7. Juniper Hill Farm (Westport): $1,500 to host a sustainable home building, hands-on workshop featuring sessions on: geothermal installation, heat pumps, radiant heating and straw bale home construction;

8. Moonstone Farm (Saranac Lake): $1,500 to purchase a CoolBot Pro with Wi-Fi and a 15k BTU AC unit for a new 8' by 6' CoolBot Cooler;

9. North Country Creamery (Keeseville): $1,500 to replace propane heaters with solar energy-sourced electric heat pumps for on-farm café and farm store;

10.  Open Gate Farmstead (Keeseville): $1,500 to build a boundary fence, construct a "living fence" using berry bushes, and purchase fruit, nut, etc. seeds to be planted as food sources for livestock and to help address soil erosion;

11.  Oregano Flats (Saranac): $1,500 to replace greenhouse plastic with SolaWrap, a high tunnel plastic film that has a lifespan of 25+ years;

12.  Reber Rock Farm (Essex): $1,500 to complete the installation of a frost free watering unit, including excavation and extension of a water line, and a concrete pad on which the watering unit will sit;

13.  Sugar House Creamery (Upper Jay): $1,000 to purchase a ripper attachment for the front-end loader of a tractor to aerate winter bedding in cow house;

14.  Twin Hills Farm (Vermontville): $1,400 to convert a greenhouse heating system to use waste oil, and to set up educational stations for school groups;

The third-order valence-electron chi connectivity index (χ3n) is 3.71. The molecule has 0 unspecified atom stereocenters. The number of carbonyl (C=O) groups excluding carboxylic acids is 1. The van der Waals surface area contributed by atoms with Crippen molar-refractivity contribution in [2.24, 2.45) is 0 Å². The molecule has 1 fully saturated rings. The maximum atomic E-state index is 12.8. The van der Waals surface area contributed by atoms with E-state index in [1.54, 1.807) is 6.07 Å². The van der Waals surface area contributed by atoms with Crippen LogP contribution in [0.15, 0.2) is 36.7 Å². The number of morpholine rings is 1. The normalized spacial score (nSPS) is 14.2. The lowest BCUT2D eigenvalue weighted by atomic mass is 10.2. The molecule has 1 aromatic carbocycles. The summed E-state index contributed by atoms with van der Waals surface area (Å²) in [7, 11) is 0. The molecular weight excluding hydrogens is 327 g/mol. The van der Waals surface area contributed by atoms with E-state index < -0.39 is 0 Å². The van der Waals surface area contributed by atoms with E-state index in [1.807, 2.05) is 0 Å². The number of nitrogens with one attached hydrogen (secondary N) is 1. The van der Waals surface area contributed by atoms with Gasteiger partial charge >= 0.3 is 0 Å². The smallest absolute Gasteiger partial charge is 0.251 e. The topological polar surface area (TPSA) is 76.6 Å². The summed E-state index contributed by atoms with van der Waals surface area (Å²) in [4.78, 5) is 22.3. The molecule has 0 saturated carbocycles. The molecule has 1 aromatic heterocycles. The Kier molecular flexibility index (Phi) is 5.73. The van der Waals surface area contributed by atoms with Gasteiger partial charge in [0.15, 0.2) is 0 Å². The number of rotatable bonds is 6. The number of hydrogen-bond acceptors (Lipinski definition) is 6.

Small Businesses:

15.  Ausable Brewing Company (Keeseville): $1,500 to upgrade a solar hot water system by purchasing a 500-gallon water storage tank used for brewing in order to minimize dependence on a backup propane water heater;

16.  Hub on the Hill (Essex): $1,500 to install solar panels to help power a refrigeration system within a new delivery truck;

17.  Indian Bay Marina (Willsboro): $1,500 to add spray foam insulation to the underside of restaurant building; and, 

18.  Northern Feast Catering (Keeseville): $1,500 to purchase and install a new oven (Vulcan Series SX36-6BN oven) to replace the current oven that leaks propane.

The Adirondack Council is a privately funded not-for-profit organization whose mission is to ensure the ecological integrity and wild character of the Adirondack Park.  The Council envisions a Park with clean water and clean air, comprised of core wilderness areas, surrounded by farms and working forests, as well as vibrant communities. 

The Adirondack Council carries out its mission through research, education, advocacy and legal action to ensure the legacy of the Adirondack Park is safeguarded for future generations.  Adirondack Council members live in all 50 United States.

For more information:

John Sheehan, Adirondack Council, 518-441-1340 cell

FOR IMMEDIATE RELEASE: Monday, April 22, 2019